Reproduced with permission fromhttp://www.taichiproductions.com/newsletter/indexpc_0706.php#2, with some paragraphs omitted.
I received an email request from a Tai Chi for Arthritis instructor asking for my thoughts about what should we, as instructors, consider when we lose some of our tai chi students, due to illness, and end of life issues, or they tell us the tai chi class is too much for them. The question was further framed with a request for some discussion for healthy boundaries for instructors, and how to adapt tai chi classes for individuals whose capabilities decline.
In some ways I may not be the best one to discuss boundaries, for I see no separation between those facing end of life and myself.
While safety and professional ethics are of primary importance, the last thing someone with a terminal illness or declining physical capacity needs is to run into a wall of protocol.
What they want is the Truth, Understanding and some Good Advice. The Truth, is the day we are born, we begin to age. With aging comes illness, suffering and we all will experience death. Understanding, is as much about our intentions as much as understanding is about the resultant factors of our experiences. What do I mean by this? Our intentions produce results, the tones of our experiences.
Some of us practice tai chi because we want to learn, and as we become knowledgeable we have a great desire to help others, by sharing our understanding, so we become teachers. So when a tai chi student comments that due to health, or end of life, they need to stop their tai chi practice, I say,
"Please forgive me, for I have failed you". I have failed you because while you were strong, I did not teach you how to be soft. I have failed you because I did not inspire you to use your will, not your force. To raise up your spirit to subdue your mind and then how to use your qi to command the movements of your body. I have failed you because I did not teach you the Fundamental Principles of Tai Chi - practice, practice, practice all to prepare for this moment, our most important performance of our life…
By teaching the Fundamental Principles, our intention is to experience the results, the Joy of Serenity, returning to the Source of our being and non-being. As our wise Master Trainer Shelia Ray said so well:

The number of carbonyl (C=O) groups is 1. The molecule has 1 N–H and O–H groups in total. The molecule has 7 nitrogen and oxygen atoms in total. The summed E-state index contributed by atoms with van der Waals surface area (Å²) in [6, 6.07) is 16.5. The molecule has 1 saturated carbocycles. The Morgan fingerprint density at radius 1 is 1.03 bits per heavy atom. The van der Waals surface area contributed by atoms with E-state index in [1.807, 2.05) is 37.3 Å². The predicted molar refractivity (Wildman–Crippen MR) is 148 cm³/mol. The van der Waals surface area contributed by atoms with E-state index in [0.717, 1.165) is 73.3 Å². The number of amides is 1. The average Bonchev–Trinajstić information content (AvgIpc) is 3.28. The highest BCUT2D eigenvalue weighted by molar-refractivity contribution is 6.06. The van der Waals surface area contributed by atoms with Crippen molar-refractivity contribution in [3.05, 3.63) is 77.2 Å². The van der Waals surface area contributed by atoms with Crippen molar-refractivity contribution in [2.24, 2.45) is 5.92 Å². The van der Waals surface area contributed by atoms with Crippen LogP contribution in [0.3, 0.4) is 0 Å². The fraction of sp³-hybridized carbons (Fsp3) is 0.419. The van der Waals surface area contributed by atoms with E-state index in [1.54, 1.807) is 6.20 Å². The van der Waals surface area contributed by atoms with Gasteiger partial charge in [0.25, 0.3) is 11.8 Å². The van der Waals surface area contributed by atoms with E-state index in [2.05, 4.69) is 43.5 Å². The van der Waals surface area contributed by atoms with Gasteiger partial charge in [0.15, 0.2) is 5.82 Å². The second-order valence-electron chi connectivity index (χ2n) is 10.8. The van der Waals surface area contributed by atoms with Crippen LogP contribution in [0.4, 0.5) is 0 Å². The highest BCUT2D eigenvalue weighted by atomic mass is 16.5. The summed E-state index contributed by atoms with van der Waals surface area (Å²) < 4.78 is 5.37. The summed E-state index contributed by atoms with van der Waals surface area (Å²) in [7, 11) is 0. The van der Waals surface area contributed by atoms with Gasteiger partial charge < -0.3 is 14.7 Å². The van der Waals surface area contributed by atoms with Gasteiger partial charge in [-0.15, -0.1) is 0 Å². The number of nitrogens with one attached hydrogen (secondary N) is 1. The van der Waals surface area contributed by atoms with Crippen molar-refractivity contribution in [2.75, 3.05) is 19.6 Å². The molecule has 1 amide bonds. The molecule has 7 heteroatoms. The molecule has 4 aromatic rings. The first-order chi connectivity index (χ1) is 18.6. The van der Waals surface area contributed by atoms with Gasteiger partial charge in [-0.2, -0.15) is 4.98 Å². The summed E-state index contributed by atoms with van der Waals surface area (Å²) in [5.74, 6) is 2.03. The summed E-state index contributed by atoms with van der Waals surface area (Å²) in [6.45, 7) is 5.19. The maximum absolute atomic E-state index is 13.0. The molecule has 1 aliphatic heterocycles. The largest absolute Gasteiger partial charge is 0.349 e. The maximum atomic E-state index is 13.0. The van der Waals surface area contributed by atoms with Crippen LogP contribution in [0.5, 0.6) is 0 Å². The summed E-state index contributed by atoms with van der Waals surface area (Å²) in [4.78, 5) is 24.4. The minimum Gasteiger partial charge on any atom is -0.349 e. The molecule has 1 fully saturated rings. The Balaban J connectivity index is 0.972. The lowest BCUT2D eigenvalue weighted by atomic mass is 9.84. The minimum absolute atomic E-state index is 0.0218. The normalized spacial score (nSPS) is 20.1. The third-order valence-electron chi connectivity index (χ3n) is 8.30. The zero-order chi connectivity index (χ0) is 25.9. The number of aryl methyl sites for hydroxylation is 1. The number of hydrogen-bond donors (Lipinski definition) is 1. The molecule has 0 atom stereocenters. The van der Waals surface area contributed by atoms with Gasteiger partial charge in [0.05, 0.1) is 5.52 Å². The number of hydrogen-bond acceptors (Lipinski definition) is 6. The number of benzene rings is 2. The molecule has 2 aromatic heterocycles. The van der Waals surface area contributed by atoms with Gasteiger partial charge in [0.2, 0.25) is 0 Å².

"Because there comes a point in our practice where we must learn to let go of the form, the perfectionism, and of the ego. As we begin tai chi, the ego is good because it helps us to see what we can achieve. It's powerful, fun and exciting. But like anything we practice to learn, e.g., piano, dance, even cooking, there comes a time when we must let go of trying to follow the prescribed pattern and let the art move through our souls. It's at this point by letting go of the form we can realize the true meaning for our study. It is to integrate the tai chi principles into our daily lives."
And I would add, to better understand how the principles apply to the end of our lives. In Buddhism, we practice the Paramettas, the first is Dana Parametta – the practice of relinquishment. The relinquishment of the dualism of opposites, which includes all ideas of being and non-being; love and hate; pure and impure; concentration and distraction. To truly relinquish, means giving. To give means you have to let go.
In tai chi, to move and to enter the flow, body and mind fall away, age and sickness are forgotten, pain and stiffness; right and wrong; and even time can have no meaning. It is at this point we come face to face with the Truth of our Nature, the Truth of our Spirit.
When the wind blows, the grass bends down. When the water runs, streams form. In tai chi we distinguish substantial and insubstantial; what is hard and what is effortless; what is important and what is not. Each moment as it arises, you come to trust yourself. Knowing in each moment you will know what to do, in the right way, at the right time.
I say to you, before you go, Remember. To practice the Fundamental of Tai Chi is to return to the Source. To return to the Source is to experience Serenity. The Wisdom That has No Teacher.